Check out Assisted Living Source’s Top 100 Walkable Communities where assisted living facilities are listed by their Walk Score.

Photo: EPA

Walkability Humor: Pedestrian Penalty Cards

Pedestrian and walkability fails exist far too often. Clueless saunterers weave slowly along a sidewalk blocking path of more purposeful power-walkers. Umbrellas stretch the length of the sidewalk, threatening to take out an eye unless one uses a stealthy walking defense. Tourist groups clumped together studying maps or gazing around block locals en route to work or appointments.

Rest assured. You are no longer powerless. Now you can hand out pedestrian penalty cards to these sidewalk offenders. Writer and artist team Cory and Andy paired up to sell packs of cards for $1. But careful with your karma. Be judicious with your new policing power. Someday you might find yourself on the receiving end of a walking penalty.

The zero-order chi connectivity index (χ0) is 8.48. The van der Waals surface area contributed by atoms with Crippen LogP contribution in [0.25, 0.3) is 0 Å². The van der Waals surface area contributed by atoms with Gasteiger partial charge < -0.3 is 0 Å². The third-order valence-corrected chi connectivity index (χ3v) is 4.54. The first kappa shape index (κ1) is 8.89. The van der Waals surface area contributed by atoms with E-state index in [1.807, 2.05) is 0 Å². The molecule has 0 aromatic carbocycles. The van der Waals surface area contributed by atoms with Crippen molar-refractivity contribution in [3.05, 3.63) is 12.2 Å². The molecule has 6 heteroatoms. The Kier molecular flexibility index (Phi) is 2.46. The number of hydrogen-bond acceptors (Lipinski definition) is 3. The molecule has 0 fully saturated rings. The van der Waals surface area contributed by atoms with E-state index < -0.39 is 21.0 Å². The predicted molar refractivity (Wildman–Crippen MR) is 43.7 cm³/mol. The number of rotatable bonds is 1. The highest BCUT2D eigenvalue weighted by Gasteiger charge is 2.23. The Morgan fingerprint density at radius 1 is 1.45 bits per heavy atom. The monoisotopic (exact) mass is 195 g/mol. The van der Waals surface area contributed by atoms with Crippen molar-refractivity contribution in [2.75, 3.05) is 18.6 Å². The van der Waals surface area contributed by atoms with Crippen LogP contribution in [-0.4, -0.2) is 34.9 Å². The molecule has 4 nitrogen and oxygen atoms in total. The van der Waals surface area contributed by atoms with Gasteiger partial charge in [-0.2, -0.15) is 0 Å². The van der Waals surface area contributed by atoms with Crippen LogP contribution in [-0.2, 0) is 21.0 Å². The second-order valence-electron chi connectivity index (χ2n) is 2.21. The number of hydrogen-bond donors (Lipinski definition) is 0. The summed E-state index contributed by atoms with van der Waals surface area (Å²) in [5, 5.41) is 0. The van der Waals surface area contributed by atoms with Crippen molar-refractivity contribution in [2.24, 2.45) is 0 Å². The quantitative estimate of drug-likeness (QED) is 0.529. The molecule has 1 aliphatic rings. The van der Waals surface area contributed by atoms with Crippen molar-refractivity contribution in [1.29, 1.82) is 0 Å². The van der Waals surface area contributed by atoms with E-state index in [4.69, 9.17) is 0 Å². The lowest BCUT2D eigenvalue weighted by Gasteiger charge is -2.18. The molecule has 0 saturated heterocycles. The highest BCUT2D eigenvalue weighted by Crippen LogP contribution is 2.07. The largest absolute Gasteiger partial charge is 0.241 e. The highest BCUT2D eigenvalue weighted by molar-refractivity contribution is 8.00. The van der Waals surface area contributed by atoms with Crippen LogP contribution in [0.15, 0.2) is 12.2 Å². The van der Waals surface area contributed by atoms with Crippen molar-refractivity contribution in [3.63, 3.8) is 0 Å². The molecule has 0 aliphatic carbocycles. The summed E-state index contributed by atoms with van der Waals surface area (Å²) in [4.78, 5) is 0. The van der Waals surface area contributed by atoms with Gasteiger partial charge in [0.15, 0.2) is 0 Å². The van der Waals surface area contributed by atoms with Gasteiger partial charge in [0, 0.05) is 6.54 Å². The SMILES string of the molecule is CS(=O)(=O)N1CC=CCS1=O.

Three of my favorite cards… escalator offender, clue-free umbrella walker, sidewalk bicyclist.

Cards: © Cory and Andy of Pedestrian Penalty Cards

Find Hotels Near Destinations, Meetings, Amenities

By popular demand, we’ve extended our unique commute time apartment search features to travel planning. Skip opening multiple browsers to research hotels in close proximity to business meetings or vacation attractions. With our new Hotel Search Demo you can now find hotels by travel times (by car, bus, bike or foot) to the people and places you’re visiting.